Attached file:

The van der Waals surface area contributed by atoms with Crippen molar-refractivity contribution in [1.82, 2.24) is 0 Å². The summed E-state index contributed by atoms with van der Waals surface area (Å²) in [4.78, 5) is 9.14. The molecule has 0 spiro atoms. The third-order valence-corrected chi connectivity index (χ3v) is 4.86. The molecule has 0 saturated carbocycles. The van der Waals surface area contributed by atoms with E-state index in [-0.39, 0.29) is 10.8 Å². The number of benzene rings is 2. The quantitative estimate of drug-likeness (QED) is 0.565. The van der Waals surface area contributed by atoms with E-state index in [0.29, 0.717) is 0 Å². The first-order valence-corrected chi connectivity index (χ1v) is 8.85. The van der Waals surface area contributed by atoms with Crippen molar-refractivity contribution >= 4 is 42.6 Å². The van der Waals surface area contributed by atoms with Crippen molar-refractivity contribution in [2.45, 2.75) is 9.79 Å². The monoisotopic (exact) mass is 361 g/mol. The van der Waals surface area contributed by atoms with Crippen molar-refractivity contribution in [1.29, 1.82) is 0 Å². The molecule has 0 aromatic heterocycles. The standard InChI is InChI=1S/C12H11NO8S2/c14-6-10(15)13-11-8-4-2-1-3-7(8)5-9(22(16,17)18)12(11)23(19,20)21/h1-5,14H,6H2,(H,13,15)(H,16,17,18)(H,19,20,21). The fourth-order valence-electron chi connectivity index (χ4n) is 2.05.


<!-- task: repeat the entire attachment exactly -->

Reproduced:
The van der Waals surface area contributed by atoms with Crippen molar-refractivity contribution in [1.82, 2.24) is 0 Å². The summed E-state index contributed by atoms with van der Waals surface area (Å²) in [4.78, 5) is 9.14. The molecule has 0 spiro atoms. The third-order valence-corrected chi connectivity index (χ3v) is 4.86. The molecule has 0 saturated carbocycles. The van der Waals surface area contributed by atoms with E-state index in [-0.39, 0.29) is 10.8 Å². The number of benzene rings is 2. The quantitative estimate of drug-likeness (QED) is 0.565. The van der Waals surface area contributed by atoms with E-state index in [0.29, 0.717) is 0 Å². The first-order valence-corrected chi connectivity index (χ1v) is 8.85. The van der Waals surface area contributed by atoms with Crippen molar-refractivity contribution >= 4 is 42.6 Å². The van der Waals surface area contributed by atoms with Crippen molar-refractivity contribution in [2.45, 2.75) is 9.79 Å². The monoisotopic (exact) mass is 361 g/mol. The van der Waals surface area contributed by atoms with Crippen molar-refractivity contribution in [1.29, 1.82) is 0 Å². The molecule has 0 aromatic heterocycles. The standard InChI is InChI=1S/C12H11NO8S2/c14-6-10(15)13-11-8-4-2-1-3-7(8)5-9(22(16,17)18)12(11)23(19,20)21/h1-5,14H,6H2,(H,13,15)(H,16,17,18)(H,19,20,21). The fourth-order valence-electron chi connectivity index (χ4n) is 2.05.